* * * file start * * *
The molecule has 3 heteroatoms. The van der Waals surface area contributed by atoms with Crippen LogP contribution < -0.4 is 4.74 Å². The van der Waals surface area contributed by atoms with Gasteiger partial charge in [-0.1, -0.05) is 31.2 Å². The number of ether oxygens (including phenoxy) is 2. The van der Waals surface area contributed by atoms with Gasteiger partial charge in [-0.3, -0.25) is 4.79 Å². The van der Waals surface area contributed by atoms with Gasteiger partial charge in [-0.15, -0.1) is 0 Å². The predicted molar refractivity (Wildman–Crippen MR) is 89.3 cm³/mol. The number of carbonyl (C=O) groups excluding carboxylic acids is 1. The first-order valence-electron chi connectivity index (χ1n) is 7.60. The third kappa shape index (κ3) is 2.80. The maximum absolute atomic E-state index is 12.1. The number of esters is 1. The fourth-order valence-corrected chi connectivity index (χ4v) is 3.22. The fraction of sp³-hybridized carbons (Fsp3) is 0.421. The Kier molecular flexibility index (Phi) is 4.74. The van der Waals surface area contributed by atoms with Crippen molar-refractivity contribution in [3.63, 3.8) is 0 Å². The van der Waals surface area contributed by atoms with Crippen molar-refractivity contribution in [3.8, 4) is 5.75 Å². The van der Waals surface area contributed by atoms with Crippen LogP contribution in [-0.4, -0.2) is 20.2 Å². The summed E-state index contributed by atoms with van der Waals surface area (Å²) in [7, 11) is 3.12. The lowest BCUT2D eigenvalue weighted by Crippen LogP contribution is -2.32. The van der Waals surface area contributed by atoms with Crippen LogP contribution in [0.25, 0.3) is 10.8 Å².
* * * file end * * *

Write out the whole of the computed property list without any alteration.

The molecule has 3 heteroatoms. The van der Waals surface area contributed by atoms with Crippen LogP contribution < -0.4 is 4.74 Å². The van der Waals surface area contributed by atoms with Gasteiger partial charge in [-0.1, -0.05) is 31.2 Å². The number of ether oxygens (including phenoxy) is 2. The van der Waals surface area contributed by atoms with Gasteiger partial charge in [-0.3, -0.25) is 4.79 Å². The van der Waals surface area contributed by atoms with Gasteiger partial charge in [-0.15, -0.1) is 0 Å². The predicted molar refractivity (Wildman–Crippen MR) is 89.3 cm³/mol. The number of carbonyl (C=O) groups excluding carboxylic acids is 1. The first-order valence-electron chi connectivity index (χ1n) is 7.60. The third kappa shape index (κ3) is 2.80. The maximum absolute atomic E-state index is 12.1. The number of esters is 1. The fourth-order valence-corrected chi connectivity index (χ4v) is 3.22. The fraction of sp³-hybridized carbons (Fsp3) is 0.421. The Kier molecular flexibility index (Phi) is 4.74. The van der Waals surface area contributed by atoms with Crippen molar-refractivity contribution in [3.63, 3.8) is 0 Å². The van der Waals surface area contributed by atoms with Crippen molar-refractivity contribution in [3.8, 4) is 5.75 Å². The van der Waals surface area contributed by atoms with Crippen LogP contribution in [-0.4, -0.2) is 20.2 Å². The summed E-state index contributed by atoms with van der Waals surface area (Å²) in [7, 11) is 3.12. The lowest BCUT2D eigenvalue weighted by Crippen LogP contribution is -2.32. The van der Waals surface area contributed by atoms with Crippen LogP contribution in [0.25, 0.3) is 10.8 Å².